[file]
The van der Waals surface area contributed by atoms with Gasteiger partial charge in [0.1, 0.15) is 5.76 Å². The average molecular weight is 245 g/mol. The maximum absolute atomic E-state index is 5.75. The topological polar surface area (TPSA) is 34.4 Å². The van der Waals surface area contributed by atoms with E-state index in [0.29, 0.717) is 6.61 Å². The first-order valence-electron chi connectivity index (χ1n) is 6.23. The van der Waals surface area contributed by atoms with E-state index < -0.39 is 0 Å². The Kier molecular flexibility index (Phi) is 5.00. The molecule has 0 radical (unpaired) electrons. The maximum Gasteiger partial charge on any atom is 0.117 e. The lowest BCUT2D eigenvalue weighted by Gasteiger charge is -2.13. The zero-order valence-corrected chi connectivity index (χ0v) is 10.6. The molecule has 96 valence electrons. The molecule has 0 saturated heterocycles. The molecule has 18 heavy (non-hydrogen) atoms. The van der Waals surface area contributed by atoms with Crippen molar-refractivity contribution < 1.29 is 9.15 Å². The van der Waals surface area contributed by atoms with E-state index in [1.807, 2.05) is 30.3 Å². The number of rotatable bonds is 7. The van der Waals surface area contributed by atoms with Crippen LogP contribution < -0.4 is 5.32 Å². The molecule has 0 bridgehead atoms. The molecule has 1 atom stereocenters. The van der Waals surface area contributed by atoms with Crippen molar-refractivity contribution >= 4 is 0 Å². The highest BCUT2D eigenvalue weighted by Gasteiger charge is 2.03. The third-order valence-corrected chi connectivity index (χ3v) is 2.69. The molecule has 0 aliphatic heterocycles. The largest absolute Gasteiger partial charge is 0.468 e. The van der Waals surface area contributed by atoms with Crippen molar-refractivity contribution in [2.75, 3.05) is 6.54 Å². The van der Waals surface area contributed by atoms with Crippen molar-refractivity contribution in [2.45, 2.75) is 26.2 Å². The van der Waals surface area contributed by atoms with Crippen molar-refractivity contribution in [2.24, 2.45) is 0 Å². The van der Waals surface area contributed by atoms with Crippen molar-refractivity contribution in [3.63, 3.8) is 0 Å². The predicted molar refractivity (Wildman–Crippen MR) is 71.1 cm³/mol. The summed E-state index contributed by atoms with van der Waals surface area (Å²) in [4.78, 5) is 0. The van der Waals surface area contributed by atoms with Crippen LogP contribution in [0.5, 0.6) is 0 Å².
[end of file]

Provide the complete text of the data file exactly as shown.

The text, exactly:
The van der Waals surface area contributed by atoms with Gasteiger partial charge in [0.1, 0.15) is 5.76 Å². The average molecular weight is 245 g/mol. The maximum absolute atomic E-state index is 5.75. The topological polar surface area (TPSA) is 34.4 Å². The van der Waals surface area contributed by atoms with E-state index in [0.29, 0.717) is 6.61 Å². The first-order valence-electron chi connectivity index (χ1n) is 6.23. The van der Waals surface area contributed by atoms with E-state index < -0.39 is 0 Å². The Kier molecular flexibility index (Phi) is 5.00. The molecule has 0 radical (unpaired) electrons. The maximum Gasteiger partial charge on any atom is 0.117 e. The lowest BCUT2D eigenvalue weighted by Gasteiger charge is -2.13. The zero-order valence-corrected chi connectivity index (χ0v) is 10.6. The molecule has 96 valence electrons. The molecule has 0 saturated heterocycles. The molecule has 18 heavy (non-hydrogen) atoms. The van der Waals surface area contributed by atoms with Crippen molar-refractivity contribution < 1.29 is 9.15 Å². The van der Waals surface area contributed by atoms with E-state index in [1.807, 2.05) is 30.3 Å². The number of rotatable bonds is 7. The van der Waals surface area contributed by atoms with Crippen LogP contribution < -0.4 is 5.32 Å². The molecule has 0 bridgehead atoms. The molecule has 1 atom stereocenters. The van der Waals surface area contributed by atoms with Crippen molar-refractivity contribution >= 4 is 0 Å². The highest BCUT2D eigenvalue weighted by Gasteiger charge is 2.03. The third-order valence-corrected chi connectivity index (χ3v) is 2.69. The molecule has 0 aliphatic heterocycles. The largest absolute Gasteiger partial charge is 0.468 e. The van der Waals surface area contributed by atoms with Crippen molar-refractivity contribution in [2.75, 3.05) is 6.54 Å². The van der Waals surface area contributed by atoms with Crippen molar-refractivity contribution in [2.45, 2.75) is 26.2 Å². The van der Waals surface area contributed by atoms with Crippen molar-refractivity contribution in [2.24, 2.45) is 0 Å². The van der Waals surface area contributed by atoms with Crippen molar-refractivity contribution in [3.63, 3.8) is 0 Å². The predicted molar refractivity (Wildman–Crippen MR) is 71.1 cm³/mol. The summed E-state index contributed by atoms with van der Waals surface area (Å²) in [4.78, 5) is 0. The van der Waals surface area contributed by atoms with Crippen LogP contribution in [0.5, 0.6) is 0 Å².